Hundreds, maybe thousands, of people died on the Wagalla airstrip in early February, 1984. The victims were ethnic Somalis living in Kenya’s North Eastern province. Their killers were members of the Kenyan army, ostensibly investigating reports of a planned rebellion by members of the Degodia clan.
Over the course of several days, troops burst into homes, raping women, destroying property, and seizing the men. The Degodia men, and anyone else unlucky enough to be caught up in the search, were taken to the airstrip. Once there, they were told take off their clothes and lie on the hot ground. Those who refused were shot on the spot. The rest were beaten and tortured, asked over and over if they owned a gun, and where it was. They were there for days, without food or water, baking in the hot sun.
Survivors say more than 5,000 people lost their lives at Wagalla—some from beatings, some viciously set on fire, many more shot in an escape attempt, and others succumbing to exhaustion in the heat. But for years, the Kenyan government denied it. The official story was 57 dead, all unfortunate casualties of a legitimate security operation.
The survivors of the massacre have spent decades demanding accountability. In 1992, President Moi promised that compensation would be paid to the families of the dead. It wasn’t.
When a national Truth, Justice, and Reconciliation Commission (TJRC) was created in the aftermath of Kenya’s 2007-2008 election violence, hearings were finally held into the Wagalla Massacre. But the TJRC’s credibility with victims was marred from its inception. The man appointed as chairman, Bethuel Kiplagat, was in attendance at the meeting where the massacre was allegedly authorized. Although he initially stepped aside due to the controversy, he was reinstated.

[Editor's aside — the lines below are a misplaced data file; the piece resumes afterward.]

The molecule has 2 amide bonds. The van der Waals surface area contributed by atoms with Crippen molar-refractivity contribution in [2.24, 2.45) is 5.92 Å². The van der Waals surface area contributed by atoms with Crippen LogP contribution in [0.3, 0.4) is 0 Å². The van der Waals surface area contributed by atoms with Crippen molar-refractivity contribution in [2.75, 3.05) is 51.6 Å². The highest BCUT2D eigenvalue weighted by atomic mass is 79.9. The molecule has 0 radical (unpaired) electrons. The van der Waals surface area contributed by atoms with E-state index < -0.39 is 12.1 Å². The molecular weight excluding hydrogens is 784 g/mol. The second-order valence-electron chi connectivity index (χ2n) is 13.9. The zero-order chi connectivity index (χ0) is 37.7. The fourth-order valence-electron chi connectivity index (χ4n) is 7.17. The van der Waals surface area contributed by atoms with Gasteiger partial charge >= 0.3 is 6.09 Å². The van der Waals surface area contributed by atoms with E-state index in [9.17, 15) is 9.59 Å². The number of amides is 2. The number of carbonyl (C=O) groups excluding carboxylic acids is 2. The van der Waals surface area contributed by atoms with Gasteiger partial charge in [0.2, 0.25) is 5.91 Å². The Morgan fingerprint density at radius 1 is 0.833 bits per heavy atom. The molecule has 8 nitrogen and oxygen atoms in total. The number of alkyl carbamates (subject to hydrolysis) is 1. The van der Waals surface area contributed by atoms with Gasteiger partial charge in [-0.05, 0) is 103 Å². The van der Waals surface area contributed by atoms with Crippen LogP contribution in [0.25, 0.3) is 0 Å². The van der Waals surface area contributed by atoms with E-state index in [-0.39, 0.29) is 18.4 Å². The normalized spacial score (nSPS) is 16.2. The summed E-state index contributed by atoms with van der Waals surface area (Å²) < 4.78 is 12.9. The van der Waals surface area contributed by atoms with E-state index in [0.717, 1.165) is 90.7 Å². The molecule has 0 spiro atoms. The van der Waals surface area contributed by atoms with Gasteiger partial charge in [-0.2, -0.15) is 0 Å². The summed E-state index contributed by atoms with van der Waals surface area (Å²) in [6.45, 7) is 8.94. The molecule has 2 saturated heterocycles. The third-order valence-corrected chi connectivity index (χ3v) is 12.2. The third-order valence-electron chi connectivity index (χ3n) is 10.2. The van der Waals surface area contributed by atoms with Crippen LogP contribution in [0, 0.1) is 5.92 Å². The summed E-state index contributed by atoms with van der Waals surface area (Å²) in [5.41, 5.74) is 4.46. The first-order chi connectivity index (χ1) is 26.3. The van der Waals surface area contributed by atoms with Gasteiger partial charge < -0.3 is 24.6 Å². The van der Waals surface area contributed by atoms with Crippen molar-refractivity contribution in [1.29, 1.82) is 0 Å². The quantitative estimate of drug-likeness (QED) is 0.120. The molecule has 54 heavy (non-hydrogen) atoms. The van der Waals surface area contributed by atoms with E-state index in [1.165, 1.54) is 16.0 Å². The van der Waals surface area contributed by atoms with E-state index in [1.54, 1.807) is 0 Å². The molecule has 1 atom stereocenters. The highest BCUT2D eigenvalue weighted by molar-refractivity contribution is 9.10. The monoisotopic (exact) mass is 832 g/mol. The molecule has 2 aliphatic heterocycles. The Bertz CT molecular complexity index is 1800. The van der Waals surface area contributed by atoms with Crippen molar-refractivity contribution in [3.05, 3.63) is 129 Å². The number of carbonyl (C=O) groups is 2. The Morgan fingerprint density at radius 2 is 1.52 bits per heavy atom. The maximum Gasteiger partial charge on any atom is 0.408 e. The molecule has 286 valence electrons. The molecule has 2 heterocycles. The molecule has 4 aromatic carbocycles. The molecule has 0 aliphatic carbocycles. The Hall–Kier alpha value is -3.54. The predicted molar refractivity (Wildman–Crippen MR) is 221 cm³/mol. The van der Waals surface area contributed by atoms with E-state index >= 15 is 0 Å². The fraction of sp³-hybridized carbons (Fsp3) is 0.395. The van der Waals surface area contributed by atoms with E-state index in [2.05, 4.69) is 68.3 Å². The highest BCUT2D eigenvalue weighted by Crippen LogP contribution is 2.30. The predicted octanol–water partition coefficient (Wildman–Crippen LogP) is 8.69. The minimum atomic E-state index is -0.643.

When the TJRC’s report came out, it confirmed that a mass slaughter had taken place, and that the death toll was far greater than previously acknowledged. It recommended an official apology and reparations for the Wagalla victims. In 2015, President Uhuru Kenyatta issued a blanket apology for “past wrongs” but reparations have yet to be paid.
The Wagalla Massacre is among the worst human rights abuses in Kenya’s post-independence history. Yet a number of officials implicated in ordering it remain in positions of power. The plight of the survivors, who’ve spent decades advocating on their behalf to no avail, underscores the difficulty of securing justice when it isn’t politically advantageous. Ethnic Somalis are a tiny minority in Kenya—some 6% of a national population of 45 million. And since independence-era efforts to join Kenya’s North Eastern Province to Somalia, they have been persistent targets of repression and discrimination by the government. Their demands therefore had little impact on successive Kenyan governments, who neither sought their votes nor valued them as citizens.
The article was published by Justice in Conflict